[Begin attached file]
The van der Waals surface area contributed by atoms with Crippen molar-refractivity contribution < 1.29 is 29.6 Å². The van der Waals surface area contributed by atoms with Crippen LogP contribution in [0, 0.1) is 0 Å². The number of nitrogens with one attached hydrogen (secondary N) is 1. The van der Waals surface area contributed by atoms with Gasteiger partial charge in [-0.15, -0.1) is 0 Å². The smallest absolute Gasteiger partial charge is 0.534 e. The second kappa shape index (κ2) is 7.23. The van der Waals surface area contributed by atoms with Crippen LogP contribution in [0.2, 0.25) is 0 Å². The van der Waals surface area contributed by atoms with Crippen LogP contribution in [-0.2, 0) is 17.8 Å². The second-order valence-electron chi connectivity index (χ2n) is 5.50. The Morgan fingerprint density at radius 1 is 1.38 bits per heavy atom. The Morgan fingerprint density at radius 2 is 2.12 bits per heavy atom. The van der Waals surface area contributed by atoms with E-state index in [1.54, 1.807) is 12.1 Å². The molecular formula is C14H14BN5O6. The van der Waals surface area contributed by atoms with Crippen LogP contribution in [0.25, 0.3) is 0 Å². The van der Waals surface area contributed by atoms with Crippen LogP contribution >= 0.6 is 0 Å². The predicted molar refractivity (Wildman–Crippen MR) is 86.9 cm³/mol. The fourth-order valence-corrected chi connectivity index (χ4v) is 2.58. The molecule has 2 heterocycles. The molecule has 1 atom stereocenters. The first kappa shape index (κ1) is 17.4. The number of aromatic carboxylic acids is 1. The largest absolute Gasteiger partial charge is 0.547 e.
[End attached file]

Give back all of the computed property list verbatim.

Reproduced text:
The van der Waals surface area contributed by atoms with Crippen molar-refractivity contribution < 1.29 is 29.6 Å². The van der Waals surface area contributed by atoms with Crippen LogP contribution in [0, 0.1) is 0 Å². The number of nitrogens with one attached hydrogen (secondary N) is 1. The van der Waals surface area contributed by atoms with Gasteiger partial charge in [-0.15, -0.1) is 0 Å². The smallest absolute Gasteiger partial charge is 0.534 e. The second kappa shape index (κ2) is 7.23. The van der Waals surface area contributed by atoms with Crippen LogP contribution in [0.2, 0.25) is 0 Å². The van der Waals surface area contributed by atoms with Crippen LogP contribution in [-0.2, 0) is 17.8 Å². The second-order valence-electron chi connectivity index (χ2n) is 5.50. The Morgan fingerprint density at radius 1 is 1.38 bits per heavy atom. The Morgan fingerprint density at radius 2 is 2.12 bits per heavy atom. The van der Waals surface area contributed by atoms with E-state index in [1.54, 1.807) is 12.1 Å². The molecular formula is C14H14BN5O6. The van der Waals surface area contributed by atoms with Crippen LogP contribution in [0.25, 0.3) is 0 Å². The van der Waals surface area contributed by atoms with Crippen LogP contribution >= 0.6 is 0 Å². The predicted molar refractivity (Wildman–Crippen MR) is 86.9 cm³/mol. The fourth-order valence-corrected chi connectivity index (χ4v) is 2.58. The molecule has 2 heterocycles. The molecule has 1 atom stereocenters. The first kappa shape index (κ1) is 17.4. The number of aromatic carboxylic acids is 1. The largest absolute Gasteiger partial charge is 0.547 e.